- That is because they have no clue what laws are or aren't on the books, they just come up with something new, to make themselves look better, and push it through. Hell, Nancy Pelosi once said "We have to pass the bill so you can find out what's in it!" So it's obvious they do not read the bills and understand the ramifications.

Senate Bill 1040 (PDF) would increase the length of time sex offenders have to register in the statewide database, increase the frequency of registration updates and even require sex offenders to report their whereabouts if staying in a temporary location for three or more days in a calendar year. Other bills would increase penalties for certain sex offenses, require sex offenders in college to register with their school and more. A bill that would have relaxed penalties for a teen caught in a consensual sex act with another teen under the legal age of consent failed in the House.

GA - Chatham County Sheriff claims a "state law" requires them to handout info on sex offenders

UPDATE: Well after checking the Georgia code, this sheriff is right. See my new comments in the comments section below this post. What a waste of money!


By JoAnn Merrigan

Savannah - It's not something most people would want to look at, but it is another tool now available for people to learn if a sex offender may live in their neighborhood. Today, Chatham County Sheriff deputies began delivering 110 binders filled with the names, pictures and addresses of area registered sex offenders.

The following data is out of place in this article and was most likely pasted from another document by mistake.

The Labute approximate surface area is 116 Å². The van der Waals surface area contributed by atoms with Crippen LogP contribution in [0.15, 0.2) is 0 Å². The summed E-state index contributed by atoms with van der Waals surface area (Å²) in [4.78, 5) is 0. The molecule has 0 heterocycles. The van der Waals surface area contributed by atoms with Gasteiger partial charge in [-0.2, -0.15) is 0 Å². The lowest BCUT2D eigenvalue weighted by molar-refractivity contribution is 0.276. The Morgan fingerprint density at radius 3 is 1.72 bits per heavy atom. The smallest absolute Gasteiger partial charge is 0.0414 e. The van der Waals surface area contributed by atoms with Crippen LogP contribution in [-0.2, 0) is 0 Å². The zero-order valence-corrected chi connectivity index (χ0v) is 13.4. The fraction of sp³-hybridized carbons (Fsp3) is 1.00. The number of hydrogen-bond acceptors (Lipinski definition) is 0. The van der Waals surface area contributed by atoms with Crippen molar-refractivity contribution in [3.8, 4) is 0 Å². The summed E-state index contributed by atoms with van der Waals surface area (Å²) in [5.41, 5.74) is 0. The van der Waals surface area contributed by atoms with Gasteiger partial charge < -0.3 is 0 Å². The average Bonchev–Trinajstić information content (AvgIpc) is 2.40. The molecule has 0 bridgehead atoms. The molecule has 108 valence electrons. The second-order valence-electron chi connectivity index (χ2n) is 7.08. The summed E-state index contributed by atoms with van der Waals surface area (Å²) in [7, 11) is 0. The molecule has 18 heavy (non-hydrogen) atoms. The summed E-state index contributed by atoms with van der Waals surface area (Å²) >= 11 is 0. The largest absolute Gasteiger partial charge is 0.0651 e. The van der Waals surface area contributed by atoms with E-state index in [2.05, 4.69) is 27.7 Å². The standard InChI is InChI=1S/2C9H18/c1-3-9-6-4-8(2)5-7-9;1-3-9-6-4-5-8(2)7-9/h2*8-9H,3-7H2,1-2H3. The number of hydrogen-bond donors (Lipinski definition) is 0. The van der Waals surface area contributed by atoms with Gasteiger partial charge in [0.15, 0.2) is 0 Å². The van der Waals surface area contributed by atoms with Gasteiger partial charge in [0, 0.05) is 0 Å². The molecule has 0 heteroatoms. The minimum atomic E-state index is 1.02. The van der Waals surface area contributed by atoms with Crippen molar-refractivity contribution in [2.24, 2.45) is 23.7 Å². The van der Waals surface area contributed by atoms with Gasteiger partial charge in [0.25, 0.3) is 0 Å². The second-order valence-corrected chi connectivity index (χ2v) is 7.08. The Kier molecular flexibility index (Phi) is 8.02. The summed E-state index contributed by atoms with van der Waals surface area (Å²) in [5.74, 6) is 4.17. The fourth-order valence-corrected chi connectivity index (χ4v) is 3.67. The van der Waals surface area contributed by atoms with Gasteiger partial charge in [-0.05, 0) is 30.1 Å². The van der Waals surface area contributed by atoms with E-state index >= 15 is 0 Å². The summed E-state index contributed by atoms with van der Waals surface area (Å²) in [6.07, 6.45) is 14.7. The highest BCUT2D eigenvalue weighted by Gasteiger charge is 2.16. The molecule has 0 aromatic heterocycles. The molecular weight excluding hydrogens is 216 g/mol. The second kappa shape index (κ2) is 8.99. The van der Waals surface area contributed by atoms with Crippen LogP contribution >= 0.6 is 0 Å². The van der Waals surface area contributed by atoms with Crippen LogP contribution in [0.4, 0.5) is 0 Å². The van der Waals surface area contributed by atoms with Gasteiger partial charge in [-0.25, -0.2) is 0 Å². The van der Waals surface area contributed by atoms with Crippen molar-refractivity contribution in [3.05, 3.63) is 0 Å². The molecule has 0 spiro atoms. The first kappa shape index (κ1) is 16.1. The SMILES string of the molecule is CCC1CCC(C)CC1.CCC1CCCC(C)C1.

Sheriff Al St. Lawrence
Sheriff Al St. Lawrence says the collection of information for the binders along with their delivery fulfills a new state law. The binders will be available for view at all public and private schools, as well as local colleges, City Halls and public libraries. "Particularly the public libraries if people want to go there and go through the books they can do so. And the board of education as well as private schools, and they will be able to keep up with what's going on as far as sex offenders are concerned," said St. Lawrence.
- What state law?

While the information is currently available online, St. Lawrence says the binders should help make citizens more aware. Yet he does say that awarness comes at a cost. While state mandated, he says the state provided no funding for the project, which cost about $15,000. He says updating the binders will also be a local expenses.
- So now they have to update the registry as well as reprint and redistribute new info when a change occurs?  What a waste of time and money!

Each binder is up to 400 pages. Each page shows a picture, name and address of an area registered sex offender (Yet when they move a couple days later, it's no longer relevant!). Officials say if an offender is added to the registry or a registered offender's address changes, they have a process in place to update the binders pretty easily. "We'll send an actual emaiI and then the contact person (at the school or library) will actually replace the old page with the new information," says Deputy Rhonda Bryant Elelby, who worked on lining up all the contacts who would receive the binders. "When someone gets an email update, they can just take the old page out and insert it with the new page," she says.

"Not everyone has access to a computer so they now actually have the website per se at their fingertips where they can go and flip through the books," says Bryant Elelby.

The community can also access photos of the sex offenders in Chatham County and received e-mail alerts about sex offenders who move into their neighborhood by visiting the CCSO website.